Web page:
I'm sure I've seen this sequence storyboarded, though... Well, I'll be damned. The storyboards for the surprise attack sequence show Reliant's opening volley coming from the lower port saucer phaser bank. That could be an interesting animation exercise, matching the compositions from the boards instead of the final product.
     
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  9. shapeshifter

    shapeshifter Rear Admiral Rear Admiral

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    Any idea of movable turrets is fantasy, the tips clearly only face forward. Forward shots look great because they match the angle of the emitters.

    All other shots look like crap because angled fire is coming from the same straight tips, and not much care was taken to even make them appear too. imo.

    :beer:
     
  10. Mres_was_framed!

    Mres_was_framed! Captain Captain

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    Because we have since seen that torpedoes and probes are fired from the same casings, it seems to me that in star Trek, science ships pretty much can function as "destroyers/frigates", and are able to use the same designs. A ship with 4 torpedo launchers can fire several probes for studying a nebula, or fire several torpedoes in a fight. The Reliant's role is gets debated on this site, but I don't see why the design cannot be a "science-ship" (which actually makes more sense in for the plot), and also a ship with formidable weapons.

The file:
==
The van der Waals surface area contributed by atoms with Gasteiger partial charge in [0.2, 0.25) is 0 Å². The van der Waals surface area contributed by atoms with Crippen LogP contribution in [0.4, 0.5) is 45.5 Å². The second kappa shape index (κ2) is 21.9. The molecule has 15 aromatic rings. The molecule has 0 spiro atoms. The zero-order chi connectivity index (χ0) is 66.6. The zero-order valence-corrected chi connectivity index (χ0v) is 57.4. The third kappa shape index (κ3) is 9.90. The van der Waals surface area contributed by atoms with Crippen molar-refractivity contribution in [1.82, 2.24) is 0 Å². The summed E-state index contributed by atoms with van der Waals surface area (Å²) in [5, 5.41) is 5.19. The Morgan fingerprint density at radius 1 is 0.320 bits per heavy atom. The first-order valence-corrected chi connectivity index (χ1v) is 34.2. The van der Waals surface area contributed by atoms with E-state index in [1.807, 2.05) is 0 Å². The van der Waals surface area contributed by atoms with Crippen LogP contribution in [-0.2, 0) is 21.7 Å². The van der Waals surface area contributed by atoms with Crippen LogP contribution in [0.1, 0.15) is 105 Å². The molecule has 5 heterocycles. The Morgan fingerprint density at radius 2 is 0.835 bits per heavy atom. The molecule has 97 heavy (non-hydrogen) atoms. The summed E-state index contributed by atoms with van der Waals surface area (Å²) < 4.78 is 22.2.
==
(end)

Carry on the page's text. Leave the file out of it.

They are separated, but they are not really far apart, as they could be interconnected.

    I agree that I see evidence that the yellow areas themselves are not phasers. It seems odd to have both the large blue emitters, apparently 2 smaller blue emitters, and two yellow emitters all in one place. That seems like more weapons than a starship would have, and more obvious weapons.

    Since the ship has a number of other RCS exhaust points, can you provide clearer proof on how and why these fit in best as RCS thrusters? And also explain what you mean by the fact that they "match the pattern" as to where they are placed?